The Guggenheim Refuses to Answer Questions About Gulf Workers

A rendering of the Guggenheim, Abu Dhabi. The museum was scheduled to open in 2017. Courtesy openbuildings.com
A rendering of the Guggenheim, Abu Dhabi. The museum was scheduled to open in 2017. Courtesy openbuildings.com

Despite repeated criticism over the working conditions of laborers building the Guggenheim’s Frank Ghery-designed Abu Dhabi branch, the institution is unwilling to engage with the issue. According to the Financial Times, director Richard Armstrong staunchly refused to answer questions on the topic at Sunday’s press viewing of “Seeing through the Light: Selections from the Guggenheim Abu Dhabi Collection” (see “What’s in the Abu Dhabi Guggenheim’s Collection?”).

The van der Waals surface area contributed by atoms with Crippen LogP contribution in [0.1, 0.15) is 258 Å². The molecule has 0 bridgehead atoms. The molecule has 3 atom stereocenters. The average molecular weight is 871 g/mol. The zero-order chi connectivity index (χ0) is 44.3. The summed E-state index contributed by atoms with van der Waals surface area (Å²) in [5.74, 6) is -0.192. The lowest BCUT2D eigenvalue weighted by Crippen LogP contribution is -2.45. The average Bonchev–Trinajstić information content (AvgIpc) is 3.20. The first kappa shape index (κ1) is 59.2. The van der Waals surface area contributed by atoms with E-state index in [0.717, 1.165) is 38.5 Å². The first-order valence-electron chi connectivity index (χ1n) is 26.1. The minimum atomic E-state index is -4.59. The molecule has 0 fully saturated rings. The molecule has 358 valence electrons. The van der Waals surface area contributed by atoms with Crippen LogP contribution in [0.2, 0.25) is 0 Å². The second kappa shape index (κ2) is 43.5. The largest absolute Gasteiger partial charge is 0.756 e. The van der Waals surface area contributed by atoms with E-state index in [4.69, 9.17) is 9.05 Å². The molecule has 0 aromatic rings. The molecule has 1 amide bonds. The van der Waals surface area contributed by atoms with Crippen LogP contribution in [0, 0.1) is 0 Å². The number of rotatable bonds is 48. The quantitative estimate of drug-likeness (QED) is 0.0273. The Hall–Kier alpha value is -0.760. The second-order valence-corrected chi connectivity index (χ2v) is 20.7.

The Guggenheim regularly incurs the ire of human rights activists (see “Guggenheim Protesters Make It Rain in Frank Lloyd Wright Rotunda,” “Guggenheim Museum’s Façade Occupied by Protesters’ Projection,” and “Protest at New York’s Guggenheim Calls Attention to Labor Conditions at UAE Expansion“).

The Gulf States, which rely heavily on foreign workers, have often come under fire for the human cost of their ambitious cultural and sports programs. Migrant workers are attracted by the promise of high wages, but they are often forced to pay substantial fees to dishonest recruitment agencies to secure jobs, which means that they can end up earning less abroad than they would if they had stayed in their home countries.

The pressure group Gulf Labor said the workers employed by the Tourism Development & Investment Company (TIDC), which is building the museum, earn an average $177 – $254 a month. Overtime hours may boost workers’ income to $300 – $320 a month.

The group has dismissed TIDC’s efforts to implement changes as “indifferent.” The group called on TIDC to raise wages, award workers a one-off grant of $2,000 to help them pay back their recruitment debts, and allow workers to form trade unions.


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